In 2019, I passed my specialty boards examination earning me status as a board-certified specialist with the American College of Zoological Medicine. All of this has led to my current role seeing exotic pet patients in private practice. While I have training across a large variety of species, my passion is working with those that are kept commonly as pets, helping to keep these furry, scaled, and feathered family members as healthy and happy as possible.
F & F: What are some of the most common ailments you see with exotic patients?
Dr. Gleeson: Oh man, this is a big question. Among our rabbit patients, some of the most common ailments are gastrointestinal stasis, liver lobe torsions, dental disease, and neurologic signs resulting from middle ear infections (otitis) or infection with Encephalitozoon cuniculi. Respiratory infections are common in small mammal species, especially guinea pigs and rats, as well as in birds due to their unique and efficient respiratory system.
We see a fair amount of trauma across all species, whether it is from sparring with a housemate, causing mischief, mishandling from a human, or being attacked by a predator outside. In reptile species, it is very common for us to see diseases related to suboptimal husbandry (caging, heat, UVB light, diet). Things like metabolic bone disease leading to poorly calcified bones and poor growth as well as reproductive issues can all be related to inappropriate temperature, lighting, diet, and housing.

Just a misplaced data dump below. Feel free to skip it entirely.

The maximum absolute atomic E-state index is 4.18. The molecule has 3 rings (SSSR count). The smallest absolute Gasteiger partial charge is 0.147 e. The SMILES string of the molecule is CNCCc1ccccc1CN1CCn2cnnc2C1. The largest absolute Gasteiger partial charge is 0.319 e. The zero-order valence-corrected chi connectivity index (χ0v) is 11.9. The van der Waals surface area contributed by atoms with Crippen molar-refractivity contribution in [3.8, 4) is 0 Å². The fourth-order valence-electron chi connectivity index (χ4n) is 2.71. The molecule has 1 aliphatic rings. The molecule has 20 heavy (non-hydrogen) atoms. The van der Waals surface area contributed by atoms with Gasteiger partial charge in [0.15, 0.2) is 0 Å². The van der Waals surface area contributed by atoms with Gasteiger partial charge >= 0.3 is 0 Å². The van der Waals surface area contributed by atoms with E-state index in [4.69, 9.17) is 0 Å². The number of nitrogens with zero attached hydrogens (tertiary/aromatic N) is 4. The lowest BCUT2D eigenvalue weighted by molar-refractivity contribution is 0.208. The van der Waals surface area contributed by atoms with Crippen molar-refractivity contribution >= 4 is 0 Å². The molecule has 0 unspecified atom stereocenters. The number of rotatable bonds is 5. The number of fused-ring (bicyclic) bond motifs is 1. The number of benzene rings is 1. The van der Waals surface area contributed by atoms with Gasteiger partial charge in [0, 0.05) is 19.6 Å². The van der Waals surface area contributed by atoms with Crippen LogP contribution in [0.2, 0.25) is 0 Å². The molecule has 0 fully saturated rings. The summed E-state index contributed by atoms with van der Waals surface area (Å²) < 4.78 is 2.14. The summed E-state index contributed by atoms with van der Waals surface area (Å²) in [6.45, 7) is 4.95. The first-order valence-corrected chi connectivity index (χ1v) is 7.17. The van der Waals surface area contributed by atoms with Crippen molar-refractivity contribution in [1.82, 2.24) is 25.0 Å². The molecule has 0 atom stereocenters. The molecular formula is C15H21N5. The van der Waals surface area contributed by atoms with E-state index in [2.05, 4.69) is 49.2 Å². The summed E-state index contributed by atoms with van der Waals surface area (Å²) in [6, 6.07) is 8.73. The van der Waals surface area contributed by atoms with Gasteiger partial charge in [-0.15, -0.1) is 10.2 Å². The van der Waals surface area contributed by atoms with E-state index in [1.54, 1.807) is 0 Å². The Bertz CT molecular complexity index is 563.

We are also seeing a lot more cancer in our exotic pets, which I think is due to the fact that our pets are being cared for better and thus live longer.
F & F: What are some of your top safety tips for exotic pet parents?
If your pet has free roam of the house, especially unsupervised, ensure that no cords are exposed, the floors are kept clean, any carpet is vacuumed frequently to avoid ingestion of foreign objects, and that predator/prey are separated when unsupervised.
Avoid keeping pet birds near the kitchen or using aerosolized products near them. Birds have a very efficient and unique respiratory tract that is more sensitive to particles in the air, similar to an asthmatic human. Smoke from cooking with Teflon or nonstick pans, candles, scent diffusers, Febreze, and scented plug-ins can all be a source of irritation for many birds.
Try to avoid extreme fluctuations in temperature.
Do not leave pets outside at night. We see a lot of predator attacks from raccoons, opossums, and coyotes. Bringing them in or securing their cage before dusk will provide the most safety. For those that are only housed outdoors, ensure your caging is secure and protected from predators as much as possible.
Ensure your pet rabbits are up to date on their vaccination for Rabbit Hemorrhagic Disease. While rabbits that go outdoors are at higher risk, even indoor-only pets can become infected. Most veterinarians in the area who see rabbits routinely will carry the vaccine.
F & F: What is the most common exotic pet that you see in practice?
Dr. Gleeson: Rabbits and guinea pigs are by far the most common pets that we see. This makes sense, as small mammals (rabbits, guinea pigs, rats, mice, hamsters, chinchillas) are currently the 4th most commonly owned group of pets in the US.
The next most common is probably bearded dragons and parrots.
Needless to say, Dr. Gleeson is a wealth of knowledge when it comes to exotic pet care. We want to thank Dr. Gleeson again for taking the time to talk to us, and we look forward to seeing the continued improvements being made to the PETS Referral Center. It sounds like a lot of great things are happening… making the Oakland area a great place for exotic pets and their owners!